WikiLeaks cable: Terrorism finance laws - update number two

This is one of the diplomatic cables about New Zealand held by Wikileaks.

23 March, 2005
SUBJECT: NEW ZEALAND: TERRORISM FINANCE - 2005 UPDATE NO. 2

This record is a partial extract of the original cable.
The full text of the original cable is not available.

(U) Classified by DCM David R. Burnett. Reasons: 1.4 (b) and (d).

(U) Following is post's response to ref A, keyed to questions listed in ref A's Paragraph 10.

A. (U) No/no assets have been frozen, forfeited or seized in
New Zealand pursuant to UNSC Resolutions 1267 and 1373.

B. (C) The New Zealand government, wanting to be seen as a
mediating force and as a defender of small countries'
interests in the region, generally is reluctant to co-sponsor
initiatives just with the United States in multilateral
forums. Cooperation with New Zealand also is hindered by the
fact that it still is working to strengthen its
anti-terrorism laws and provisions for designating terrorists
that are not listed by the United Nations (ref B). The
government has not yet made such designations.

C. (U) The New Zealand government is willing to accept USG
training and technical assistance, including an assessment of
training needs. In fact, post has attempted to identify
appropriate training opportunities in Washington for New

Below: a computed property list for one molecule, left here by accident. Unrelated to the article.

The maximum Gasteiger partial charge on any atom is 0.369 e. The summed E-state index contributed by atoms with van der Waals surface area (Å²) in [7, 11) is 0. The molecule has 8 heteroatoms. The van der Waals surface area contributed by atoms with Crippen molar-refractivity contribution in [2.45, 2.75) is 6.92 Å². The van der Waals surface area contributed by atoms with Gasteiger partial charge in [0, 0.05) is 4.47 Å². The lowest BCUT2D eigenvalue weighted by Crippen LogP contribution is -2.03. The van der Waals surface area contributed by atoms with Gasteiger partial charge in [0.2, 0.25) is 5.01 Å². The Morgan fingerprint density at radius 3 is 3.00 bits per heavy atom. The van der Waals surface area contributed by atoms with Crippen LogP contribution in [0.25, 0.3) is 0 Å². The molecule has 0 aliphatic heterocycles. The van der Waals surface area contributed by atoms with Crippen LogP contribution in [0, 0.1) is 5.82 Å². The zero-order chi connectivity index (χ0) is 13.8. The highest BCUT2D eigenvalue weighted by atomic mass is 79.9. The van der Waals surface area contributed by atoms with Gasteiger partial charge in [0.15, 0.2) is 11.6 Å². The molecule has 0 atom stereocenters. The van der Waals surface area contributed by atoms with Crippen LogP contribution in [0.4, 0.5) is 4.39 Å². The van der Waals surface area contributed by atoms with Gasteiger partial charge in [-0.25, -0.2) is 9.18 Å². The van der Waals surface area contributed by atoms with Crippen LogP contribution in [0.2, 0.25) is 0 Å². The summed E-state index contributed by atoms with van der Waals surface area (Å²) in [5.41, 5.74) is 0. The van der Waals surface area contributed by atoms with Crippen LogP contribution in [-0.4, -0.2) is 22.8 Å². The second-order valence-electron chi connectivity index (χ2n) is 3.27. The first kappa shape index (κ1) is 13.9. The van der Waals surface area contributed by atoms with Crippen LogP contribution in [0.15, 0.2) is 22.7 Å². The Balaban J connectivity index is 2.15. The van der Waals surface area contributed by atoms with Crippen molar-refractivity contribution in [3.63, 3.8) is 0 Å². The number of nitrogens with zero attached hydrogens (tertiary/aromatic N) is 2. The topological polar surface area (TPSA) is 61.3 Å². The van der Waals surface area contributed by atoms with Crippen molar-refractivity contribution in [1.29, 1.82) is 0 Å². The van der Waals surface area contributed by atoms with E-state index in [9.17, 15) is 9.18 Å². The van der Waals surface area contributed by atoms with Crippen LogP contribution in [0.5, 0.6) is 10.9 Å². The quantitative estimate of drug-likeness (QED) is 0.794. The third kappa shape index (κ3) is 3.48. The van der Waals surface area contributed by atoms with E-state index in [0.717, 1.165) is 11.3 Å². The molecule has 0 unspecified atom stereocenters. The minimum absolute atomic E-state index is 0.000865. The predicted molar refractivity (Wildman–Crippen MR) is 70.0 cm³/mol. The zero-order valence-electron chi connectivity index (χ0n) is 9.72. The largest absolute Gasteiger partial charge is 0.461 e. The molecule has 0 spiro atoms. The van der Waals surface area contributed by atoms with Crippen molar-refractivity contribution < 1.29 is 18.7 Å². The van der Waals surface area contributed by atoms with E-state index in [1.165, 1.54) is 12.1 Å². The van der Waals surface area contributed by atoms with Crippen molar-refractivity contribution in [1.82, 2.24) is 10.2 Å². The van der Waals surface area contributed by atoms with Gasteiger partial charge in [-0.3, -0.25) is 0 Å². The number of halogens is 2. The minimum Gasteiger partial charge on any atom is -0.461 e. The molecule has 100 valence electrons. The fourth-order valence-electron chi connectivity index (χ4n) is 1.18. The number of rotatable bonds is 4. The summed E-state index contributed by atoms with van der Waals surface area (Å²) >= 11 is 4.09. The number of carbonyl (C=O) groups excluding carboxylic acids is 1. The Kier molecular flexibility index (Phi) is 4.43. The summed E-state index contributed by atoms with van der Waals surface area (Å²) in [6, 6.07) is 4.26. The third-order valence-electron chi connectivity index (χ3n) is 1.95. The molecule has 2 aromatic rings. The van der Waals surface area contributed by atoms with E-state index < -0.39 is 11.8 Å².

Zealand officials, but has not been successful (ref D); we
have been told that New Zealand is not among countries
considered priorities for such training. The New Zealand
government is particularly seeking training in techniques in
investigating terrorism finance and in tracking terrorist
cells.

D. (S) We would rank New Zealand as "low" in terms of risk
that it will be used as a site for significant fund raising
or for significant banking services for terrorists. So far,
New Zealand has identified no assets held in the country by
terrorists designated through the UN 1267 Committee process.
New Zealand has built its efforts against terrorism financing
on a strong banking, financial reporting and enforcement
regime that has been in place to combat money laundering.
While the New Zealand government is investigating various
individuals who may have connections to terrorist
organizations such as the Liberation Tigers of Tamil Eelan,
Ansar Al-Island and al Qaida, those investigations have
focused on determining the nature of any such relationships
and have not uncovered any indication of criminal behavior
(ref C). The Embassy also has no information indicating that
a terrorist cell is operating in New Zealand.

Swindells

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